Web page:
US 6382351 B1
A sound reducing system comprises a housing, acoustic baffle, and acoustic netting. The acoustic baffle is covered with a waterproof protective casing which protects the acoustic baffle from dirt and moisture without interfering with its acoustic properties, and allows it to be cleaned with fluids. The housing comprises an inner pan and an outer pan which are pivotally coupled. The acoustic baffle and the acoustic netting are disposed within the housing, but can be removed for cleaning when the housing is opened. When the acoustic baffle and acoustic netting members are placed back within the housing, they are protected from damage.
1. A sound reducing system comprising:
a housing, said housing including an inner pan and an outer pan; said outer pan being pivotally connected to said inner pan; said inner pan and said outer pan being perforated;
an acoustic baffle; said acoustic baffle being disposed within said housing; and
acoustic netting; said acoustic netting including at least a first acoustic net being disposed within said housing between said acoustic baffle and one of said outer pan and said inner pan;
wherein said acoustic baffle is encased in a water resistant moisture protector.
2. The sound reducing system of
3. The sound reducing system of
The present invention relates to improvements in sound reducing systems, and more particularly, to a sound reducing system for use in rooms housing animals.
Sound reducing systems are well known in the art. These devices generally consist of tiles made of sound absorbing material. The tiles are mounted on the ceiling and walls of rooms, and are used to reduce ambient reverberating room noise and provide for a quiet, pleasant environment.
The tiles of prior art sound reducing systems are usually constructed of a soft, easily broken, easily soiled material. When placed in rooms housing animals, these tiles are often damaged by coming into contact with animals and wheeled carts containing animals. Prior art sound reducing baffles are also usually made of liquid absorbing materials which become unhygienic when exposed to bodily secretions from animals or washing of the room surfaces. Once these fluids are absorbed by the prior art tile, there is no easy method for cleaning the tiles and they must be replaced. Thus, the prior art sound reducing systems are easily damaged and soiled. Once soiled, they are difficult to clean.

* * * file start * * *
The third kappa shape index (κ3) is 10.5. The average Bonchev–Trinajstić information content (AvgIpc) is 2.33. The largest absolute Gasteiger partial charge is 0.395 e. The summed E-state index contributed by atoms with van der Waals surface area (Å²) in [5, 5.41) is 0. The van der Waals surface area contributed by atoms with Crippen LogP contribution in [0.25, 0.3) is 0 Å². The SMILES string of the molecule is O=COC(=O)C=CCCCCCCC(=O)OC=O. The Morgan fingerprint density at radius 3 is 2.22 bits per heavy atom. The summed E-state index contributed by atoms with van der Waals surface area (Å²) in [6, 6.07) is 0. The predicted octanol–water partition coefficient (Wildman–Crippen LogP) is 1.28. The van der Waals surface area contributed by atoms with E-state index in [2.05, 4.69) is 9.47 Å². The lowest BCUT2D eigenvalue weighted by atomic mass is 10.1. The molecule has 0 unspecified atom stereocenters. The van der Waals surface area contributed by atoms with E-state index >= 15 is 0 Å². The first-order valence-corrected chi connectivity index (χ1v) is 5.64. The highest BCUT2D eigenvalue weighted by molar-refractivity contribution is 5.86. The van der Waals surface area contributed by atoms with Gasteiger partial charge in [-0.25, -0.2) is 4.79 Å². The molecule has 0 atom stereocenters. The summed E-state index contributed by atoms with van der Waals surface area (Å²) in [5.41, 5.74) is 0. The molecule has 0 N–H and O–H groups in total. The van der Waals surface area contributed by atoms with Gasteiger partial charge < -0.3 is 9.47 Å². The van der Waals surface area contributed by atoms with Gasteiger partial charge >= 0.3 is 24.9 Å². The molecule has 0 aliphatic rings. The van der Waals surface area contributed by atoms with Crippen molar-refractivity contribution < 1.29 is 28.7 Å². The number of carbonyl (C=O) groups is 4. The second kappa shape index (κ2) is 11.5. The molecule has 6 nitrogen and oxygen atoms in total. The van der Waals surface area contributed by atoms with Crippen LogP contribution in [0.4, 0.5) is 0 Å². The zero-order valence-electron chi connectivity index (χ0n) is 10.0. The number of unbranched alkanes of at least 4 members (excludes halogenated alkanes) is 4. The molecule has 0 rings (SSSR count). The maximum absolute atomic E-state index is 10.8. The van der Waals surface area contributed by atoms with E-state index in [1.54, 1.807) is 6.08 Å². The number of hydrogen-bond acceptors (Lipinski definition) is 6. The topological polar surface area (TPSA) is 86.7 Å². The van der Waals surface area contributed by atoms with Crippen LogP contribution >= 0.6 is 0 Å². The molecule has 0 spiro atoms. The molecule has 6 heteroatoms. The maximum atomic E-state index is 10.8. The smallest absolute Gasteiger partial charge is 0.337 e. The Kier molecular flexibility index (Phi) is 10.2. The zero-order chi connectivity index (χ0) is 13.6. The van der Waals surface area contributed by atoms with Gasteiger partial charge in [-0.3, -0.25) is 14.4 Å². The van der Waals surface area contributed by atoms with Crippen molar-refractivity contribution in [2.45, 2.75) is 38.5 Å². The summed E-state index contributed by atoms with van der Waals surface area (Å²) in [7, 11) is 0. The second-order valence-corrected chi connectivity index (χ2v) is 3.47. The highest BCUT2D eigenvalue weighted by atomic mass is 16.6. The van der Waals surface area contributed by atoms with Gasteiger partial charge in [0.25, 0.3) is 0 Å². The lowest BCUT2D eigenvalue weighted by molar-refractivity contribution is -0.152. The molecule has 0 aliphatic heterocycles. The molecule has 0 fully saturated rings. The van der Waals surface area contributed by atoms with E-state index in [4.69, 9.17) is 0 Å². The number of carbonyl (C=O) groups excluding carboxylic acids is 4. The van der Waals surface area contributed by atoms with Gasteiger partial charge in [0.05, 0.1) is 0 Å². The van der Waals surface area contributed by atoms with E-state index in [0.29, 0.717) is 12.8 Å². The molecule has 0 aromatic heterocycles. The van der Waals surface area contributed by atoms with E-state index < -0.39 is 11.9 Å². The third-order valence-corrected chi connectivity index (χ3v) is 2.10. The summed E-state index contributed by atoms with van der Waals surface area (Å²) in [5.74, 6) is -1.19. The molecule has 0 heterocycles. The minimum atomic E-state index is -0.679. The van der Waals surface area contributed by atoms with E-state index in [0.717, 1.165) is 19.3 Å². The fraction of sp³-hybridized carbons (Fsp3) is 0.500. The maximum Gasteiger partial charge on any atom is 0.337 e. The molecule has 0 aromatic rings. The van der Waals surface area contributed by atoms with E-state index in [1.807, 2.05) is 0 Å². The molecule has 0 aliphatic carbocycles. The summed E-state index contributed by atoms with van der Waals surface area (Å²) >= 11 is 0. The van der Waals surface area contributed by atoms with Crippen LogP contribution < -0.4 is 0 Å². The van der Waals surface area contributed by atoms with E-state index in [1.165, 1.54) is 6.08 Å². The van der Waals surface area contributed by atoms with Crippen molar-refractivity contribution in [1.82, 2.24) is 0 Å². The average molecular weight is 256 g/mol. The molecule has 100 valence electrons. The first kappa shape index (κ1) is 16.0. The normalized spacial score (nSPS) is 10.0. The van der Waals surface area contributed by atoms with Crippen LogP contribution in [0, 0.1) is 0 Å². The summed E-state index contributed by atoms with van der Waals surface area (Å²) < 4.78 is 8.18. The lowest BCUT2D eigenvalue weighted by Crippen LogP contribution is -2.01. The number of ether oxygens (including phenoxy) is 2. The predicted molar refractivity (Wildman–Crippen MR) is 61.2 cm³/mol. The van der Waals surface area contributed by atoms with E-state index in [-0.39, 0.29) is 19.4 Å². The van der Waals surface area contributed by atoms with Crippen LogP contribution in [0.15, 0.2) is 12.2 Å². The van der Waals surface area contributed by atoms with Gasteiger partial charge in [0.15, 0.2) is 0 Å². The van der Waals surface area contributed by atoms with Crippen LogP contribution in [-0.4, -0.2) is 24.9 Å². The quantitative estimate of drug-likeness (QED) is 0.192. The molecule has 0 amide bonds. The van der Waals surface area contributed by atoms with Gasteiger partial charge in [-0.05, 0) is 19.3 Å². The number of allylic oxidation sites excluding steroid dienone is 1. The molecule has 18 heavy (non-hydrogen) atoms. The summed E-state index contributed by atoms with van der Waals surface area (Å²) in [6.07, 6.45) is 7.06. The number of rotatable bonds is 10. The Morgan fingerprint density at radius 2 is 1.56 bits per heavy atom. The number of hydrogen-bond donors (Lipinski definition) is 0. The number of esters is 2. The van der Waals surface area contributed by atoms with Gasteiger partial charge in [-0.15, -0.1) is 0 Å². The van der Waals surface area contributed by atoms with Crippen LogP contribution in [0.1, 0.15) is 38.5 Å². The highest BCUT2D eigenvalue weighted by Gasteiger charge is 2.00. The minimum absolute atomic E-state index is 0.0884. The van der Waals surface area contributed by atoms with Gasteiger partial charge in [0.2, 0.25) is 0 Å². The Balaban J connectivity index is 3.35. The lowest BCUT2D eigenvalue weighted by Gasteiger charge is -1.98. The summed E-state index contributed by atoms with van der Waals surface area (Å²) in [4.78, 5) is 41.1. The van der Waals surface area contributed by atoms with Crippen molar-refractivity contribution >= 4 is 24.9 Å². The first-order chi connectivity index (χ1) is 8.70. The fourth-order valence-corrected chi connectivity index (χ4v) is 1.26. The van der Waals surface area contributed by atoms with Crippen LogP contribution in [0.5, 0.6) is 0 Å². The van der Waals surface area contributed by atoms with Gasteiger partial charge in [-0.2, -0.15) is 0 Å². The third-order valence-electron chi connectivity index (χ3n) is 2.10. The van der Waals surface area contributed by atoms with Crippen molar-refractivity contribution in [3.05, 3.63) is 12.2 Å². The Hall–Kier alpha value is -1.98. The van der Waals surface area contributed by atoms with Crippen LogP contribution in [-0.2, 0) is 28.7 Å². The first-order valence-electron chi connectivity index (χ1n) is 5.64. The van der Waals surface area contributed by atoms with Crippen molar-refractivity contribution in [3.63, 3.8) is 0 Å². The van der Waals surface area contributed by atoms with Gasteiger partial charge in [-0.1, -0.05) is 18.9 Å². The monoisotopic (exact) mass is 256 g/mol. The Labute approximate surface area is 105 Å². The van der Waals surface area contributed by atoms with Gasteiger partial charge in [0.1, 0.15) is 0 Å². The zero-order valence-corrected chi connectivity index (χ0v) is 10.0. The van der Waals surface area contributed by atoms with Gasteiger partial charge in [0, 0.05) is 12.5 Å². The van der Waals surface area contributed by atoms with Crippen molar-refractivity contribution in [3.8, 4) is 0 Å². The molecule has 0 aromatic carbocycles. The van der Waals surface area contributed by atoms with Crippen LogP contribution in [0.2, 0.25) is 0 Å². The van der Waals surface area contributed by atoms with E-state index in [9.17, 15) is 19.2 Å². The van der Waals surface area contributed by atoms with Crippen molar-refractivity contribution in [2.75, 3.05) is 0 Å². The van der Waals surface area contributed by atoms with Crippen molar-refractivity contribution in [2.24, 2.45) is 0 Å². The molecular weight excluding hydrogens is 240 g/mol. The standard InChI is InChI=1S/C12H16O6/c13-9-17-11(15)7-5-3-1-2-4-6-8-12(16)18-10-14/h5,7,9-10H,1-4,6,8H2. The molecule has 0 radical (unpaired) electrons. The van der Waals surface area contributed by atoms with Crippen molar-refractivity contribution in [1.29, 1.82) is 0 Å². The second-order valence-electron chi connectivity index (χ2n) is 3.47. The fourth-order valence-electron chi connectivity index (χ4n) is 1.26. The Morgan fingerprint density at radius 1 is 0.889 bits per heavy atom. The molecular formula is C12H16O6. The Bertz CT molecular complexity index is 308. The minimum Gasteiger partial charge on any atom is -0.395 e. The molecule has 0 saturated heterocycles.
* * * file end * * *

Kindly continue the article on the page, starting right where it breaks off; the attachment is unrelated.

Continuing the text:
To overcome these shortcomings in the prior art, it is known to wrap the tiles in a protective barrier such as a plastic bag and hang the bag from hooks. However, the proposed protective bags quickly deteriorated. It is also known to place the bag in a metal housing and surrounding the bag with acoustic mesh. This protected the bag, however, the housing was closed with complex fasteners which are difficult to access, making cleansing or replacement of the sound reducing material difficult. The present invention is directed to overcoming the shortcomings in the prior art.
The present invention relates to an improved sound reducing system having a housing. An acoustic baffle disposed in the housing is encased by a water proof moisture protector. An acoustic netting is disposed on opposed sides of the encased baffle within the housing. The housing consists of an inner pan and an outer pan which are hingedly connected in a clam-shell type construction.
The pans are moveable between an open position and a closed position. When in the closed position, the housing protects the delicate acoustic baffle and acoustic netting within, and when in the open position, allows for the removal and cleaning of the acoustic baffle and acoustic netting.
Accordingly, it is an object of the invention to provide an improved sound reducing system which is easy to clean.
Yet another object of the invention is to provide a sound reducing system in which the delicate acoustic baffle and acoustic netting are protected from physical harm.
Still other objects and advantages of the invention will in part be obvious and will in part be apparent from the specification.
The invention accordingly comprises the features of construction, combination of elements, and arrangement of parts which will be exemplified in the constructions hereinafter set forth, and the scope of the invention will be indicated in the claims.
For a fuller understanding of the invention, reference is had to the following description taken in connection with the accompanying drawings in which:
FIG. 1 is a top plan view of a sound reducing system constructed in accordance with the present invention;
FIG. 2 is a side elevational view of a sound reducing system constructed in accordance with the present invention;
FIG. 3 is a front elevational view of a sound reducing system constructed in accordance with the present invention;
FIG. 4 is a partial front sectional view of a sound reducing system constructed in accordance with the present invention; and
FIG. 5 is a perspective sectional view of a sound reducing system in an opened position, constructed in accordance with the present invention.